Keeping secrets

3 mins read

It’s almost impossible to say how effective our intelligence services are in thwarting terrorist plots or preventing homegrown nutcases from doing something reckless.

Some unkind critics would wager there is nothing intelligent about our intelligence operatives who get to stop malicious attacks because the Americans or Israelis feed them information to act on.

There is also a sneaking suspicion among Cypriots that we are being spied on covertly with high-tech eavesdropping gear that police use for ‘non-malicious reasons’.

If we are not already, we could easily become paranoid about the big brother state, but the digital world has put us under the microscope, and there is no escaping it.

The more we become reliant on smart technology and staying online our digital footprint is easy to track, copy or steal.

Cyprus usually likes to brag about its importance to international partners, boasting it can be a peacemaker in the Middle East and a haven during a crisis such as in the Sudan evacuation.

It serves as a listening post for the Western allies that like to keep tabs on the outliers trying to undermine their way of life.

What makes the island an asset – apart from its untapped natural wealth – is its geographical location as a gateway between East and West which is why the British cherish their military bases so much.

Whenever Cyprus can score points to prove its worth to the international community, it doesn’t hesitate to spread the word far and wide.

Only by making itself useful and joining alliances can help the country punch above its weight and wield influence when it is usually ignored.

Sometimes the authorities get it dreadfully wrong, like when it confiscated Iranian munitions only for the poorly stored containers to blow up a naval base.

So, when news broke that Cypriot authorities had foiled a terror plot against Israeli targets on the island, the silence was deafening.

This was a prime opportunity to exploit the importance of the authorities in keeping people safe and being a valuable asset in the global fight against terrorism.

Nobody took centre stage to proclaim ‘look what we’ve done’ as public officials are often eager to underline their ability to get the job done.

They didn’t need to go into detail but acknowledge they saved lives, as politicians usually seek credit for more dubious or mundane achievements.

No, it wasn’t going to happen, even after Israel confirmed Cypriot intelligence was involved in thwarting a plot to kill Israelis on the island.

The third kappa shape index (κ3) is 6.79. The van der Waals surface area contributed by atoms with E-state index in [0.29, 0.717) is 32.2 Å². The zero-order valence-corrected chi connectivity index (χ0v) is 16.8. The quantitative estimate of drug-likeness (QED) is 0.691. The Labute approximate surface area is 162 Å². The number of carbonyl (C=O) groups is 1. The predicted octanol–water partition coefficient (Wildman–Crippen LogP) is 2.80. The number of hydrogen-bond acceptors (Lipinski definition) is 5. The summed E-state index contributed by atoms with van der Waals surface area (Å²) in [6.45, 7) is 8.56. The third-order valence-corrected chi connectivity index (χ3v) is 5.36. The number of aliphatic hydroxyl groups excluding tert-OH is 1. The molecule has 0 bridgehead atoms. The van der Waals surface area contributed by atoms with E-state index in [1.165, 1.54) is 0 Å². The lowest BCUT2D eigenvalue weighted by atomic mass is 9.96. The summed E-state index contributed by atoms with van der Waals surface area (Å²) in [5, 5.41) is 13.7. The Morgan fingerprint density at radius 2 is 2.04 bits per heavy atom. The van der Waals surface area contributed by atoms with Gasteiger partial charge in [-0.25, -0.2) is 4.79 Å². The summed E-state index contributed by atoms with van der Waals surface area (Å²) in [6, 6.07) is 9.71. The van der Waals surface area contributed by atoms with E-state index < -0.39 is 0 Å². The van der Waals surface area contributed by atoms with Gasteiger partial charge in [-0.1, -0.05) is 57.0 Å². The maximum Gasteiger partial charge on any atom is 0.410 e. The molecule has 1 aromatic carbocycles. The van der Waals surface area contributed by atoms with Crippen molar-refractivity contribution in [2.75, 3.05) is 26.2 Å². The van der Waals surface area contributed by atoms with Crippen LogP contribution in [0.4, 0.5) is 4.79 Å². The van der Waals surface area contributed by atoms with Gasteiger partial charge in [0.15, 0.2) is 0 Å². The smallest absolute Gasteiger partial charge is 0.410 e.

Certainly, national security was an issue, but nobody asked for any secrets to be divulged, just official confirmation rather than having Israelis tell us what happened in our own home.


We had to wait for Israeli Prime Minister Benjamin Netanyahu to praise Cyprus for thwarting a murderous terrorist plan.

He thanked Cypriot intelligence and the President for Cyprus’ role, even if the administration was not saying a word about it – as if it had never happened.

Israelis are a huge tourism market for Cyprus, and now there’s a suggestion the island or at least the north, is being used to stage attacks.

If this is a serious threat, shouldn’t someone be saying something about it?

Even though Israel considers Cyprus a safe destination for its tourists and those who choose to do business here, what happens if we take our eye off the ball?

According to our Israeli friends, we are up to the task after the Mossad spy service said its agents inside Iran seized the leader of an alleged Iranian hit squad that planned to kill Israeli businesspeople in Cyprus.

It said the information was relayed to authorities in Cyprus, where security services dismantled the cell.

Mossad also likes to move in mysterious ways without going public, but they have earned that reputation.

Their claim could not be verified, and Cyprus wasn’t going to disagree – which feels like they were told to keep it shut.

Iran also won’t be too pleased that Cyprus is doing Israel’s bidding, while Nicosia will be worried that Teheran is using the north to kill targets on its territory.

Cyprus’ key tourism sector could disappear overnight if there were any hint that tourists were at risk.

Israel released footage of a man identified as the head of the Iranian cell, Yusef Shahabazi Abbasalilu, saying he received his orders from Iran’s powerful paramilitary Revolutionary Guard.

He said he scoped out the target and took photos of the target’s home in Cyprus but fled the island and returned to Iran after being alerted that police were looking for him.

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